In the fight – and it was a fight to get Tucker’s dream car built – he used his charisma, described by Pearson as “a knack of making friends because he accepted people at their face value and instilled confidence in others.” Those friends would ultimately help Preston Tucker win the first big fight of getting a War Assets Administration to give him a plant in which to build his dream car. They would also prove helpful in creating Tucker’s vision of a better engine and a safer car.
One: “It will sound like a pronouncement from the National Association of Manufacturers or the Union League, but it nevertheless is fact that courage and venture capital–just plain gamblers’ guts–created every major asset this country has today, from oil and minerals to invention and industry.” But with Tucker, regardless of who was behind it, everything he did was met with resistance and the strength of government financing.
AND FILMMAKERS FRANCIS FORD COPPOLA AND GEORGE LUCAS CELEBRATE PRESTON TUCKER AS THE ULTIMATE BELIEVER IN THE AMERICAN DREAM.
IN A DAZZLING PORTRAYAL BY JEFF BRIDGES, TUCKER IS A DYNAMIC ENGINEER AND AN ENTHUSIASTIC SHOWMAN WHO ENVISIONS THE CAR OF THE FUTURE.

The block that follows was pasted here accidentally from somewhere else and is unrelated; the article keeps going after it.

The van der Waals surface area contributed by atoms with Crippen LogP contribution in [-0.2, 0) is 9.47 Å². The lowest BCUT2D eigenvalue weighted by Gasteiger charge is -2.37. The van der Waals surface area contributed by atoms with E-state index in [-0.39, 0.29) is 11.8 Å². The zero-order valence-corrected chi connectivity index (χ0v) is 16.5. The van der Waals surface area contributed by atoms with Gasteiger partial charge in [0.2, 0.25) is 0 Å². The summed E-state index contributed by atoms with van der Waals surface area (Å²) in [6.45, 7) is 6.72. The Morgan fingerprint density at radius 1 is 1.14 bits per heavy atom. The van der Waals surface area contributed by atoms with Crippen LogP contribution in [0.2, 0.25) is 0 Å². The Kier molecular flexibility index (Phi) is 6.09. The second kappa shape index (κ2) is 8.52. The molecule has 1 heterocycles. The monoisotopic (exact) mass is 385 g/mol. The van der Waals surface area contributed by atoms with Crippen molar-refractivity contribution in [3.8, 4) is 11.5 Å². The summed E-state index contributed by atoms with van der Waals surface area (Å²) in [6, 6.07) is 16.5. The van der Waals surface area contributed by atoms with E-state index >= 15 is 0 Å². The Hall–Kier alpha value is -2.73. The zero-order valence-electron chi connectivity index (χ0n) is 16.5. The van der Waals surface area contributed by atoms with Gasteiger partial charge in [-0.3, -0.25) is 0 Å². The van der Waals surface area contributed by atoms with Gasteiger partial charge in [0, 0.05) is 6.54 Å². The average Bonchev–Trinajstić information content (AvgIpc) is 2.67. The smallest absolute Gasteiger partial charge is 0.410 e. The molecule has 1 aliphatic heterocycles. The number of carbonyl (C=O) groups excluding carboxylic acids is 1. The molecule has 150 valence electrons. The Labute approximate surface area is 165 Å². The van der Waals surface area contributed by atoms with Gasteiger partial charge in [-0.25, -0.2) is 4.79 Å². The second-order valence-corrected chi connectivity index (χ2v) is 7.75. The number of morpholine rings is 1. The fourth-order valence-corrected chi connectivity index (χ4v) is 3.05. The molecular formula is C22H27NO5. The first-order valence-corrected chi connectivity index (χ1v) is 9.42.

111 MINS; FULL COLOR
YEAR RELEASED: 1988
ABOUT THE MOVIE (from the sleeve): ACCORDING TO NEW YORK MAGAZINE, TUCKER: THE MAN AND HIS DREAM IS "AS FAST, SLEEK AND STREAMLINED AS THE CAR--THE TUCKER TORPEDO, THAT PRESTON TUCKER BUILT IN 1948".
What we do know is that Tucker was a once-in-a-generation mind, and he was hampered at every turn by the very government that could have benefited from his ingenuity. Pearson takes a look at the man and it is a fascinating read. If you’re interested, be warned: after you read this book you will probably want to read the entire SEC report, but good luck finding them.
In order to pursue his dream of creating a viable automobile company, Preston Tucker took twenty million dollars from investors and produced only 50 automobiles.
I did not know Tucker was a policeman, that Tucker was flipping cars to make a profit, and that automobiles were his first and maybe one of his only loves. One statement sticks about above the rest; “Building an automobile that came as close as was humanly possible to his ideal was perhaps the one moral obligation Tucker recognized.”
I am still not a “car guy,” and I’m not sure that will ever change, but I am very much a Tucker man. His story was one that could have only happened when it had. The foresight he had in creating a perfect car may have been flawed, but many of the advancements he pushed to have in his car were adapted over time by the other big automotive companies.
I’ll find out more about this as I continue to dig deeper into Mr. Tucker and his Car and his Company. But for an overview, a general education on the man, his car and his company, watch , where Tucker is played by Jeff Bridges.